Alan Garner

Alan Garner is a British author known for his children's fantasy novels and his retellings of traditional British folk tales. Born on October 17, 1934, in Congleton, Cheshire, he is best recognized for works such as 'The Weirdstone of Brisingamen', 'The Owl Service', and 'Red Shift'. His writing often draws on the mythology, folklore, and landscapes of his native England. Garner has received numerous accolades for his contributions to literature, including the Carnegie Medal and the Guardian Children's Fiction Prize.


This list of books are ONLY the books that have been ranked on the lists that are aggregated on this site. This is not a comprehensive list of all books by this author.

  1. 1. The Owl Service

    "The Owl Service" is a gripping and mysterious novel that follows three teenagers, Alison, Roger, and Gwyn, as they uncover a dark and ancient secret hidden within a Welsh valley. As they become entangled in a haunting and supernatural phenomenon involving an ancient Welsh myth, the three must confront their own fears and unravel the truth before it consumes them. With elements of folklore, mythology, and psychological suspense, this atmospheric tale explores themes of identity, destiny, and the power of ancient forces that still hold sway in the present day.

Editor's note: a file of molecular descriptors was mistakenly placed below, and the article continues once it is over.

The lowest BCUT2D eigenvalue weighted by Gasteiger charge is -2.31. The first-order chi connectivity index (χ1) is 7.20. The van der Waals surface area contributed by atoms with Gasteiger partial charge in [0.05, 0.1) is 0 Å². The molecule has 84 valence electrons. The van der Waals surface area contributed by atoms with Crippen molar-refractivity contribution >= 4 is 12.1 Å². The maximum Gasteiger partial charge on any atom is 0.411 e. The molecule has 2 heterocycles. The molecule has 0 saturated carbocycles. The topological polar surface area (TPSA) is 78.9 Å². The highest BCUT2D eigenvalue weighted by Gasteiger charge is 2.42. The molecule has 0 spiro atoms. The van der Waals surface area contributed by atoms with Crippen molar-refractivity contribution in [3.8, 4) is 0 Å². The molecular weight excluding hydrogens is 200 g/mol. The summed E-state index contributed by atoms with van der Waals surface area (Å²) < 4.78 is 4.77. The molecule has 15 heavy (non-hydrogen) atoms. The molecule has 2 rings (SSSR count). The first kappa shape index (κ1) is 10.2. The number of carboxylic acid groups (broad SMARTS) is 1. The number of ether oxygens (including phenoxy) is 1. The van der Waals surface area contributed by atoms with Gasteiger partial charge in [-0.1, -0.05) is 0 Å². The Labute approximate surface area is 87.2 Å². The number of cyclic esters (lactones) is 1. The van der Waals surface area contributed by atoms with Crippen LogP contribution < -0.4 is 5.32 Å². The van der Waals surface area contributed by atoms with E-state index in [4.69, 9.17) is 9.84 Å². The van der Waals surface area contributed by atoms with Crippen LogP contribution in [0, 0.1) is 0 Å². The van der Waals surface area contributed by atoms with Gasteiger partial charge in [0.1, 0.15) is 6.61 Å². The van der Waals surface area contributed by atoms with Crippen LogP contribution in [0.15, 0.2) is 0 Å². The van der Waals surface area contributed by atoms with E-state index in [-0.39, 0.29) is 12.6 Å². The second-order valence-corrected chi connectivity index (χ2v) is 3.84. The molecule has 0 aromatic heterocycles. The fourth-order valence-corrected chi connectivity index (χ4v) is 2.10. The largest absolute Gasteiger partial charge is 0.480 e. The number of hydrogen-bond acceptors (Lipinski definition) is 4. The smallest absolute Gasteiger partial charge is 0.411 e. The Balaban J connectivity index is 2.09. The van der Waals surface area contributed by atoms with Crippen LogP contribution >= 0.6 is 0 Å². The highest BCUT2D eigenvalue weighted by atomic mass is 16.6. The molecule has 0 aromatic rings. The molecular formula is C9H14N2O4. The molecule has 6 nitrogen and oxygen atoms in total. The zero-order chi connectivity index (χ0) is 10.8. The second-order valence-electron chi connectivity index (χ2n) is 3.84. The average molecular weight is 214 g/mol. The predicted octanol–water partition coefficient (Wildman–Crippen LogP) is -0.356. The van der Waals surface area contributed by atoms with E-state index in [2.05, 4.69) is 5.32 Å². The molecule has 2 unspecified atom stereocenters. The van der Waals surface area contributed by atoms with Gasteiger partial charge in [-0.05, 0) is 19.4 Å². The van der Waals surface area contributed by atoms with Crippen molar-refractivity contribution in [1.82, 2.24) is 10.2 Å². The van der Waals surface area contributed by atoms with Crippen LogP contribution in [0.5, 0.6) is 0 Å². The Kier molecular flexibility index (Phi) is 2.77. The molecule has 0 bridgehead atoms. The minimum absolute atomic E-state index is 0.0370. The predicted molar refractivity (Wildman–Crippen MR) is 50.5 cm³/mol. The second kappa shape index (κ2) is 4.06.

2. 2. The Weirdstone Of Brisingamen

    In this fantasy novel, two children staying in a rural English village stumble upon an ancient magical stone that is the key to a struggle between good and evil forces. As they are drawn into a world of myth and legend, they encounter a host of magical creatures and characters from local folklore. With the help of a wizard, the children must navigate treacherous landscapes and battle dark forces to keep the powerful stone out of the hands of the malevolent Morrigan and her minions, who seek to use it to dominate both the magical and human worlds. The children's courage, loyalty, and resourcefulness are tested as they fight to protect the stone and maintain the balance between light and darkness.

  3. 3. Thursbitch

    The book follows two parallel narratives. The first is set in the 18th century, focusing on a packman named Jack Turner who is mysteriously found dead in the valley of Thursbitch. The second narrative is set in the present day, where a woman named Sal and her friend Ian explore the same area, finding themselves mysteriously drawn to the mystery of Jack's death. The narratives intertwine as the boundaries between past and present blur, revealing the mystical and spiritual significance of the valley. The story explores themes of time, memory, and the enduring power of place.